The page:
What does your partner want? Using a gender equality lens to assess partner support and involvement in family planning in Uganda

Bolanle Olapeju*, Anna Passaniti, Paul Odeke, Zoé Mistrale Hendrickson, Judith Nalukwago, Pallen Mugabe, Leonard Bufumbo, Musa Kimbowa, Fiona Amado, Emmanuel Kayongo, Mabel Naibere, Nanah Nanyonga, Glory Mkandawire, Richard Mugahi, Tabley Bakyaita, Richard Kabanda, J. Douglas Storey

*Corresponding author for this work

Research output: Contribution to journalArticlepeer-review


It is unclear if there are any differences in the ways men and women perceive partner support in the context of family planning. The USAID-funded Social and Behavior Change Activity (SBCA) in Uganda explored male versus female priorities in the decision-making considerations and preferred measures of partner support related to family planning. Data were from a cross -sectional nationally representative telephone survey of 1177 men and women aged 18–49 years old in sexual partnerships. Key measures included current family planning use (Are you or your partner currently doing anything to prevent or delay becoming pregnant?); family planning decision-making considerations (In your experience, which of the following are the three most important considerations as you make family planning decisions?); and preferred partner support (What level of involvement would you like to see from your partner in your family planning decisions?). Multivariable logistic regressions explored factors associated with decision-making priorities and preferred partner support, adjusting for sociodemographic confounders. Two-thirds (66%) of men and women wanted a high level of involvement from their partner, which was associated with higher odds of using family planning (aOR: 2.46, 95% CI: 1.87–3.24). Specific ways partners could be involved included accompanying them to health services (39%), permitting them to get family planning services (26%), and jointly discussing family planning options (23%). Of note, more women wanted their partner to accompany them (45%) than men (33%) while more men (29%) wanted to jointly discuss options than women (15%). Social and behavior change interventions should operationalize partner support differently for men and women. Study findings were used to implement a health campaign that explicitly encouraged partner dialogue and support across the various life stages; empowering women with knowledge and skills to have honest conversations with their partners about birth spacing and timing.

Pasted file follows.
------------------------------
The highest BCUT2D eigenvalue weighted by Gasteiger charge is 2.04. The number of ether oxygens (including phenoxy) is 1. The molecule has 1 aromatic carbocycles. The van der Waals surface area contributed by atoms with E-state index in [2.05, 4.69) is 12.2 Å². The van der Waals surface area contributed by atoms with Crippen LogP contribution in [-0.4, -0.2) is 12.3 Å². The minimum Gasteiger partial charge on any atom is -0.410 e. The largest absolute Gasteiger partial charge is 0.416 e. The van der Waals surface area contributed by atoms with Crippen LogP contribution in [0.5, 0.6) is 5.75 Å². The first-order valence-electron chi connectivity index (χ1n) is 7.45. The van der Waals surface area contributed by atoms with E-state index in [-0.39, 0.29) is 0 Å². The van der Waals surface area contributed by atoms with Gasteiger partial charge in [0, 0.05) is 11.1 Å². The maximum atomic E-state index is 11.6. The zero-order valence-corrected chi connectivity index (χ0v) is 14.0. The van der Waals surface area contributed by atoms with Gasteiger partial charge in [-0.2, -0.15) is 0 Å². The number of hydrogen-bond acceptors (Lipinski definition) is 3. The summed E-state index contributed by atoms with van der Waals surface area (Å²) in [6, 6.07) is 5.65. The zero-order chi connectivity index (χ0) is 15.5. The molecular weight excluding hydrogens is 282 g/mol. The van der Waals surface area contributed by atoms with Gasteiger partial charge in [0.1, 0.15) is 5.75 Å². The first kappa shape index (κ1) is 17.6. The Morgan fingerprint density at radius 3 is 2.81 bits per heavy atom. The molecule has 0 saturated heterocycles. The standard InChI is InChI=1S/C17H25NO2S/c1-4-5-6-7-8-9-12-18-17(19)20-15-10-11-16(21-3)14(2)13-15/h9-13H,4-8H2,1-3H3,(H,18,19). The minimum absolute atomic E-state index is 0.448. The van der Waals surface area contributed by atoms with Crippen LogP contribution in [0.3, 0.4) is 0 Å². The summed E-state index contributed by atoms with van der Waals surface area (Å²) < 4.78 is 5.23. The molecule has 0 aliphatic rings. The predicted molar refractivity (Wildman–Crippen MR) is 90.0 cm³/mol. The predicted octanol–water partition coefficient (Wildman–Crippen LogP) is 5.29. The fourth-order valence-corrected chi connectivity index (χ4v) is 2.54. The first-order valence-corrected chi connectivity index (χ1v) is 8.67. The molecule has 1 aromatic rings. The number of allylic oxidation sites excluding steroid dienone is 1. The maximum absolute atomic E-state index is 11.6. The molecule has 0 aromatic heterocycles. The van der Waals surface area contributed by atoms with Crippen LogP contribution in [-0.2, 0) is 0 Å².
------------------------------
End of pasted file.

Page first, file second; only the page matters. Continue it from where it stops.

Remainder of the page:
Original languageEnglish
Article numbere0003264
JournalPLOS Global Public Health
Issue number5 May
StatePublished - May 2024
Externally publishedYes


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